I stuck to the magazine’s rigid diet and recipes, although at times I found myself standing and staring at the fridge. I’d recite my mantra and study the thin smiling model. I reaffirmed my goal by writing my feelings in my notebook and then brushed my teeth. A well-known diet trick, but it kept me from cheating.

One night my husband said, “You’re looking good.” The compliment made me blush. I continued eating fruits, veggies, chicken and grains, but nothing white. Carbohydrates were the enemy. At night, I swore off television and enjoyed catching up on my reading pile. I heard the less food you see, the less hungry you are. It worked for me.

As the pounds dropped off, I had more energy. In the afternoon, I swam laps at our clubhouse pool or jumped rope in my backyard. For the first time in years, I experienced the childhood thrill of simple pleasures. Five months and three weeks passed. I had lost 45 pounds and met my goal. As promised, I splurged and shopped for a new wardrobe for our cruise.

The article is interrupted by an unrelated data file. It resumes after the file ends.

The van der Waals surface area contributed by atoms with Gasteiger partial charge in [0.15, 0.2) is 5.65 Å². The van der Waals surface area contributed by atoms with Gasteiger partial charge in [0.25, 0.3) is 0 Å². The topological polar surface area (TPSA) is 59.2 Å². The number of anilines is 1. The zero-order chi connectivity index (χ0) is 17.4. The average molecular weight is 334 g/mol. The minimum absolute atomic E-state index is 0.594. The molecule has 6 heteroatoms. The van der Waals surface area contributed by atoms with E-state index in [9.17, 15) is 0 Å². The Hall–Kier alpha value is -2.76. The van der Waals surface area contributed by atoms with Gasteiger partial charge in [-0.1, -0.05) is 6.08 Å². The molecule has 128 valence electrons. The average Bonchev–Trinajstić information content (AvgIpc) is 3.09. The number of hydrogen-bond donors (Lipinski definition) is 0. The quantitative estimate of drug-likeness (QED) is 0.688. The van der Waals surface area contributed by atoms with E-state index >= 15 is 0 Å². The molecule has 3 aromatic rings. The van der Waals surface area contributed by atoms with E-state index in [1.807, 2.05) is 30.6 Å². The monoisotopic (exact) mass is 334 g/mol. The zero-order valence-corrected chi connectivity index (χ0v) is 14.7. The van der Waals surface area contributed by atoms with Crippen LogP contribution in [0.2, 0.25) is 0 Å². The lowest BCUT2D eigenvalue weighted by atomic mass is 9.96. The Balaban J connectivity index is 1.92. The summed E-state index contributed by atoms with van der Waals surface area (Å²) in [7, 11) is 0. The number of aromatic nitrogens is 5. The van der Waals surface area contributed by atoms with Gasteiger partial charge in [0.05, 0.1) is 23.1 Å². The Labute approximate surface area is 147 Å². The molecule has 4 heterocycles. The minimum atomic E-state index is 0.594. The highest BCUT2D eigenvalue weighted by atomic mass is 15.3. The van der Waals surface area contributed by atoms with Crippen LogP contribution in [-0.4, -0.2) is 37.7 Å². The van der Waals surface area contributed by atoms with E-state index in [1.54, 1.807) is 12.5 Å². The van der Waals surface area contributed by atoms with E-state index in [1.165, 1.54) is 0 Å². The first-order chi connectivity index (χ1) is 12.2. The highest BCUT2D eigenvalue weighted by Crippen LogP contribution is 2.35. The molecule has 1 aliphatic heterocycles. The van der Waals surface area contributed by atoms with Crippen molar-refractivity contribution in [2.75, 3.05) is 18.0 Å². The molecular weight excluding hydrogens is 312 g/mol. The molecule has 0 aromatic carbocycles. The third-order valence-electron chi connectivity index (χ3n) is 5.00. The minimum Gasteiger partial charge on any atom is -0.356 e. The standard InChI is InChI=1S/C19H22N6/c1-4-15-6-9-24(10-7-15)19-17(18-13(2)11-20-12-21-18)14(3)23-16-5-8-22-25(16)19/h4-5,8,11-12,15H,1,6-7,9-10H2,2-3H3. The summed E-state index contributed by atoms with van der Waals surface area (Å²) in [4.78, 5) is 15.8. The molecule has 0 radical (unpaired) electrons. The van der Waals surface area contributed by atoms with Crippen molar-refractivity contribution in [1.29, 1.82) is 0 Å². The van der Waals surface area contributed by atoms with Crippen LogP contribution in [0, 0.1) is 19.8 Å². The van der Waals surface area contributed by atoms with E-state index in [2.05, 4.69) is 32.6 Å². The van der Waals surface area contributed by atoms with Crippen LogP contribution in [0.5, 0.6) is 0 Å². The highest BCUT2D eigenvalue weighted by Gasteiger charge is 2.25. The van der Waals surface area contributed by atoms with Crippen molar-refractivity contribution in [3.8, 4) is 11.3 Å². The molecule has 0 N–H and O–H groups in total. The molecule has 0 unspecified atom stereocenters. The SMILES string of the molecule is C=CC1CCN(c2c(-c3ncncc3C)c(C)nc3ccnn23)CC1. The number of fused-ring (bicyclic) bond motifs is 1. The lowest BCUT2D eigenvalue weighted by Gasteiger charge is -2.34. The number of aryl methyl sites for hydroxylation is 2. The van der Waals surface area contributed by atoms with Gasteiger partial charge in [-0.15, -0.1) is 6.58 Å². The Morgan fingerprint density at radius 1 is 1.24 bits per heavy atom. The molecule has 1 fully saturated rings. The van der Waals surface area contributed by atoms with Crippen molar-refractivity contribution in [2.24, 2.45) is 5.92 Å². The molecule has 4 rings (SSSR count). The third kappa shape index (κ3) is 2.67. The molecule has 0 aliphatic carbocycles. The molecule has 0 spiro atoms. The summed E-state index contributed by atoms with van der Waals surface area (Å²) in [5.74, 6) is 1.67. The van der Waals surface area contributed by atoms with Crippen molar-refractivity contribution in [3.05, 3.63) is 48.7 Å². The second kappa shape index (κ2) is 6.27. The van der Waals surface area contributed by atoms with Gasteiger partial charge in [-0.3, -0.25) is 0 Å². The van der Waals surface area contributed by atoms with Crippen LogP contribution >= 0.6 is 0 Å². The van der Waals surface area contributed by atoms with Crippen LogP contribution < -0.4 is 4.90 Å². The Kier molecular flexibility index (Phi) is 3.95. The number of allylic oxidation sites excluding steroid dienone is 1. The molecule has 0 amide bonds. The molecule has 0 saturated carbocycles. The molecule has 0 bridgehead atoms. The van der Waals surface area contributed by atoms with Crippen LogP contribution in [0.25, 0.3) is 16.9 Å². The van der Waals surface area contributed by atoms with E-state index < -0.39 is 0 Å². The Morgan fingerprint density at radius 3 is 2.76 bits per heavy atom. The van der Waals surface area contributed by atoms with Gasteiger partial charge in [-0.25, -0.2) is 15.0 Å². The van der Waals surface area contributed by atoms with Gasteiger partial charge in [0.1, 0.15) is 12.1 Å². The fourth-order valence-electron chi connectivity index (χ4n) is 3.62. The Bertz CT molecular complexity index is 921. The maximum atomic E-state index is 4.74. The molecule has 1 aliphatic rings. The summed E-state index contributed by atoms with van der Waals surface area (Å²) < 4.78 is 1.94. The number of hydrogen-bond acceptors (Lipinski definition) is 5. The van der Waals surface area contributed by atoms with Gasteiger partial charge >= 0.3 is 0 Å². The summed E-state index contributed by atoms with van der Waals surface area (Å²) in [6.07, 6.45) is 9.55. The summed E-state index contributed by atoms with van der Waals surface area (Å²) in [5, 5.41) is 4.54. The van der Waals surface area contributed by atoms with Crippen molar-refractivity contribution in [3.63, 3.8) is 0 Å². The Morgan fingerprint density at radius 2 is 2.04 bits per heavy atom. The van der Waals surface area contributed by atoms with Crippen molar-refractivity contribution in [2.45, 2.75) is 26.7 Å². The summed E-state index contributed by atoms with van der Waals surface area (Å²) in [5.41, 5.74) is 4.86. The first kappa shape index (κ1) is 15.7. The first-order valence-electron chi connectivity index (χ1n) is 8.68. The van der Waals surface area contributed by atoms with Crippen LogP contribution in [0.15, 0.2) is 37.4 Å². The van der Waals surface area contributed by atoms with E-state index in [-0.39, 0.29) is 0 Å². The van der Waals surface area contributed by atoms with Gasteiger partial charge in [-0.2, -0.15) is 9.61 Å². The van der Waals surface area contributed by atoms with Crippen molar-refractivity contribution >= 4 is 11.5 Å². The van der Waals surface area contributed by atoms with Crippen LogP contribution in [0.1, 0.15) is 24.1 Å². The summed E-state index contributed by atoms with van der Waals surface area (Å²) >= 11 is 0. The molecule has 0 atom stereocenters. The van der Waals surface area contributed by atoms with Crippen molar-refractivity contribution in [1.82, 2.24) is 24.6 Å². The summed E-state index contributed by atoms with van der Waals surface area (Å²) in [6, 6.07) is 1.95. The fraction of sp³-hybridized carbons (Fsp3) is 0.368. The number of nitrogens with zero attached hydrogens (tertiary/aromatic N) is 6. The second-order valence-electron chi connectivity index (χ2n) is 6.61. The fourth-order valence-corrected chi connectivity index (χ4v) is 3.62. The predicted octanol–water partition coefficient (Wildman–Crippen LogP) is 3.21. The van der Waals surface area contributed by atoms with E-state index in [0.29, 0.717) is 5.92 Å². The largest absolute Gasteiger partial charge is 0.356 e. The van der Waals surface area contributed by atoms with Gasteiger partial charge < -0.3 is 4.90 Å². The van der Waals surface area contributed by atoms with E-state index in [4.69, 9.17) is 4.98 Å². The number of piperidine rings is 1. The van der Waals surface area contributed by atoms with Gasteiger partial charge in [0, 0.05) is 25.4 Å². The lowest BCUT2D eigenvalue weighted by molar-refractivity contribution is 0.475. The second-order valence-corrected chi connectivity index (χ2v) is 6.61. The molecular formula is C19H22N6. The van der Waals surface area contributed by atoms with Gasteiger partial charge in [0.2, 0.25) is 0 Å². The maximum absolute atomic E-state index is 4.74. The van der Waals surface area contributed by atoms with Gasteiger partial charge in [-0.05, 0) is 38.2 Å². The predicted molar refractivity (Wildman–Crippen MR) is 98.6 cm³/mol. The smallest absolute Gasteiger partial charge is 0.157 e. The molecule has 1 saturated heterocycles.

Our anniversary arrived and together we boarded the ship. A cameraman stopped us for a boarding photograph. My husband beamed and slipped his arm around my thin waist. Once we settled inside our cabin, he smiled and said, “Wow, you look even better than the day we got married. Happy 30th anniversary; think of this as our second honeymoon.” We hugged and kissed.

My heart pounded faster. I remembered doubting that magazine headline, Instant Willpower, now my mantra forever. I opened my suitcase holding the new size-6 cruise wear. The first thing I unpacked was my four-subject notebook.

~Suzanne Baginskie